Last week I boosted a meme on my Crone Confidence Facebook page. I set my target audience and was told it was strong. Facebook stated that my boosted post had the potential, based on my set target audience, to reach between 250 and 1200 a day. I chose a two day campaign.
About four hours into the campaign Facebook messaged me to tell me my “ad” could be doing better. It’s seems I had too many words in my post. This is the meme.
Eight Words. Eleven if you want to stretch it out and count my website and consider it 3 words. I clicked on the help button where Facebook counselled me by saying that the words should not take up more than 1/3 of the ad. Okay, I am not a mathematician but I would guess I’m within the parameters. When the boost finished I ended up with under 400 views. Less than the low end of Facebook’s estimate.
There was a time, in the not too distant past, that I would boost similar, and even memes with more words, and reach the high end of Facebook’s estimate. What has changed?
My cynical side says I am not paying enough money. Let’s face it, I only budgeted $5.00 for the boost. But it wasn’t me who boasted a view rate of up to 1200 a day for my small monetary offering. That was all Facebook. So while I am more than sure that money is a major factor, I also suspect Facebook’s dreaded Algorithms.
For those folks who are not sure what an algorithm is, here is Oxford’s Dictionary’s meaning:
A process or set of rules to be followed in calculations or other problem-solving operations, especially by a computer.
So an algorithm is a set of rules that determines what fits into a pattern and what does not. The problem is that the rules on Facebook seem to keep changing.
I recognise that Facebook has every right to make money. To us average folk it is a beloved social media platform that allows us to connect with other average folks all over the world, but to the people at Facebook it is a business. One that is very successful and one, those same people intend to become even more successful.
This has become a burr in my side as of late. I feel that my site is being held hostage in a sense. Pay us more money if you ever want to have your site see the light of day again.
I don’t stand a chance. I am so small, I don’t even register as a small fish in the big pond. I am more like a tiny krill. So I feel I must play Facebook’s game if I want to play at all.
It wasn’t until Facebook’s algorithms affected me on a more personal level that I began to really get mad. A couple of weeks ago the author of one of my favourite Facebook groups posted a message. She lamented that if we haven’t heard from her lately it was because based on our personal clicking patterns, Facebook is only letting us see what their algorithms decide it wants us to see. Even her own mother didn’t get a free pass.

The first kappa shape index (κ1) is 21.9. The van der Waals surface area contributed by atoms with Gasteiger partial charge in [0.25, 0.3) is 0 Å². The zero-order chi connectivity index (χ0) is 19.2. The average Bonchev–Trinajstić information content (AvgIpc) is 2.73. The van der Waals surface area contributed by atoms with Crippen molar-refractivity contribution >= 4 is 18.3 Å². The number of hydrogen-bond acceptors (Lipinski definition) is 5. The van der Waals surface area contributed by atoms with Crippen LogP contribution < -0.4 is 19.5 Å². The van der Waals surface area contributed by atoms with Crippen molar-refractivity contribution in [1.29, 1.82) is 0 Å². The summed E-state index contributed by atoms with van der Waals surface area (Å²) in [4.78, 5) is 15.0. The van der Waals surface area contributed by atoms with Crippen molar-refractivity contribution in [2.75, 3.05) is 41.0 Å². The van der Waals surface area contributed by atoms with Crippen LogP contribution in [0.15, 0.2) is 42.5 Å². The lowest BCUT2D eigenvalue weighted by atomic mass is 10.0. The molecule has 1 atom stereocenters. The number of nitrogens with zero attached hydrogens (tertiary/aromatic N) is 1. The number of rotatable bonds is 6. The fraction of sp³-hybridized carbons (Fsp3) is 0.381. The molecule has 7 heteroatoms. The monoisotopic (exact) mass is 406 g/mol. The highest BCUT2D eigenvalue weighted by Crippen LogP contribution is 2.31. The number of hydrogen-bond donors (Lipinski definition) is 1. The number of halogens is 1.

Now I knew this was happening on my Crone Confidence site. I would post an un-boosted post and only get 20-40 views. But when my own personal liberties were being hampered, well that is quite another subject.
How dare they. I have, of my own free will, followed this group. This is my tribe. I have become personal friends with some of the members. It is a fellowship; a safe place. One where I contribute on a regular basis. At any time, of my own free, if the group no longer serves me, I can choose to unfollow it.
So think about this for a moment. Here is a company, who decides who gets to see your thoughts, ideas, and any products you are offering to sell, which I am not, unless you pay. That is straight forward enough. Kind of like a magazine. Place an ad and we will offer it out on our platform based on our clients interests. A straight business exchange.
Now using that magazine analogy again, let’s say you received that ad, liked what you saw and decided to subscribe directly to the business, which in this case is a Facebook page. Wouldn’t it be fair to say that at that point the magazine part in all this is complete?
If you choose to become a member of a Facebook page and expect to see everything posted on it, and if Facebook is choosing through their algorithms what you see based on your past likes, they are effectively censoring your freedom.
I am not an algorithm. I am not a set of rules or a mathematical calculation. I am a living, breathing, human being. I make choices. I change my mind and make different choices. I am passionate about many things and only I choose if I am interested or not on any given subject.
And while I’m at it, I don’t play the SEO (search engine optimisations) game either. Padding my blog posts with high ranking words and phrases so that Google places my posts higher on their search engine is not my thing. Sure it is at my own peril and I probably suffer in the blog clicks because of it, but I write because it is an art form that I love and I think I have worthwhile things to say. SEO is just another form of algorithms anyway.
It would be like telling a fine painter to add some hot pink or cobalt blue to his pastoral scene of calm greens and earth tones because pink and blue are hot colours right now.
So maybe I’m a rebel at heart. Maybe I choose to buck the trends. Nothing I have created on line has gone viral yet and I know I’m sure as hell not getting famous for my views. That’s okay, I’d rather have a small (okay very small) committed group of followers than a enormous list of people who rarely click my way. Human interaction, that’s what I’m all about, in all it’s mind changing, fickle glory. Try and algorithm that Facebook.
One last thing: My friend Slade Roberson fanned this rant further with his, Shift Your Spirits Podcast – Stop Trying So Hard. Give it a listen if you feel even remotely like I do.